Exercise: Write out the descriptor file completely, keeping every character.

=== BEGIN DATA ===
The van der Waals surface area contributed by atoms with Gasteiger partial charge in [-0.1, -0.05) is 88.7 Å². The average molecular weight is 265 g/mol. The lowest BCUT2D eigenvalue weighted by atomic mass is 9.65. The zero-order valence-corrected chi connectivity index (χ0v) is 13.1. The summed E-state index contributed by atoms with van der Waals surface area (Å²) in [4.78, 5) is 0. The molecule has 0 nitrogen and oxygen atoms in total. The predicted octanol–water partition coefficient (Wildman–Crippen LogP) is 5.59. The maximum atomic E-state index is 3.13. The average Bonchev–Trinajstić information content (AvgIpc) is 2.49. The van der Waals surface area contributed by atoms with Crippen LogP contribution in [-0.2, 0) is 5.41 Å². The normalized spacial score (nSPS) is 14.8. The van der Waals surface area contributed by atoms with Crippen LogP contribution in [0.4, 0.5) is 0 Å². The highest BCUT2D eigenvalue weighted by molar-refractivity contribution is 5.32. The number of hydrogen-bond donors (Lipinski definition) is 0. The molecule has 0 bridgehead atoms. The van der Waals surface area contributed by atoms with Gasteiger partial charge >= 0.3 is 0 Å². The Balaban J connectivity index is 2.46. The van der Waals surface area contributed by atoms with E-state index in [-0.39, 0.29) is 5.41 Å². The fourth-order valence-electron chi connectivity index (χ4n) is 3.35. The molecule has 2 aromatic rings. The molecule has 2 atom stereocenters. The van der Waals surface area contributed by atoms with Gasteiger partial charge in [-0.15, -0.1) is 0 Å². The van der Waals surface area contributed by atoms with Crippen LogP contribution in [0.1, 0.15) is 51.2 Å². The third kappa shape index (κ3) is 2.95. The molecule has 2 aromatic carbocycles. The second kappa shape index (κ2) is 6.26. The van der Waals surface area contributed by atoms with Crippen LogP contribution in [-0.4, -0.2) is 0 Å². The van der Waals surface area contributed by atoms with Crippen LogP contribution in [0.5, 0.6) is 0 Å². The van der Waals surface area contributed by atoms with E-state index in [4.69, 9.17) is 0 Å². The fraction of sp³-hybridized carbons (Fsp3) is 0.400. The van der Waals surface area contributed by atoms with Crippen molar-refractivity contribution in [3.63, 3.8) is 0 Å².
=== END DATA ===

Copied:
The van der Waals surface area contributed by atoms with Gasteiger partial charge in [-0.1, -0.05) is 88.7 Å². The average molecular weight is 265 g/mol. The lowest BCUT2D eigenvalue weighted by atomic mass is 9.65. The zero-order valence-corrected chi connectivity index (χ0v) is 13.1. The summed E-state index contributed by atoms with van der Waals surface area (Å²) in [4.78, 5) is 0. The molecule has 0 nitrogen and oxygen atoms in total. The predicted octanol–water partition coefficient (Wildman–Crippen LogP) is 5.59. The maximum atomic E-state index is 3.13. The average Bonchev–Trinajstić information content (AvgIpc) is 2.49. The van der Waals surface area contributed by atoms with Crippen LogP contribution in [-0.2, 0) is 5.41 Å². The normalized spacial score (nSPS) is 14.8. The van der Waals surface area contributed by atoms with Crippen LogP contribution in [0.4, 0.5) is 0 Å². The highest BCUT2D eigenvalue weighted by molar-refractivity contribution is 5.32. The number of hydrogen-bond donors (Lipinski definition) is 0. The molecule has 0 bridgehead atoms. The van der Waals surface area contributed by atoms with Gasteiger partial charge >= 0.3 is 0 Å². The Balaban J connectivity index is 2.46. The van der Waals surface area contributed by atoms with E-state index in [-0.39, 0.29) is 5.41 Å². The fourth-order valence-electron chi connectivity index (χ4n) is 3.35. The molecule has 2 aromatic rings. The molecule has 2 atom stereocenters. The van der Waals surface area contributed by atoms with Gasteiger partial charge in [-0.15, -0.1) is 0 Å². The van der Waals surface area contributed by atoms with Crippen LogP contribution in [0.1, 0.15) is 51.2 Å². The third kappa shape index (κ3) is 2.95. The molecule has 2 aromatic carbocycles. The second kappa shape index (κ2) is 6.26. The van der Waals surface area contributed by atoms with Crippen LogP contribution in [-0.4, -0.2) is 0 Å². The van der Waals surface area contributed by atoms with Crippen LogP contribution in [0.5, 0.6) is 0 Å². The van der Waals surface area contributed by atoms with E-state index in [4.69, 9.17) is 0 Å². The fraction of sp³-hybridized carbons (Fsp3) is 0.400. The van der Waals surface area contributed by atoms with Crippen molar-refractivity contribution in [3.63, 3.8) is 0 Å².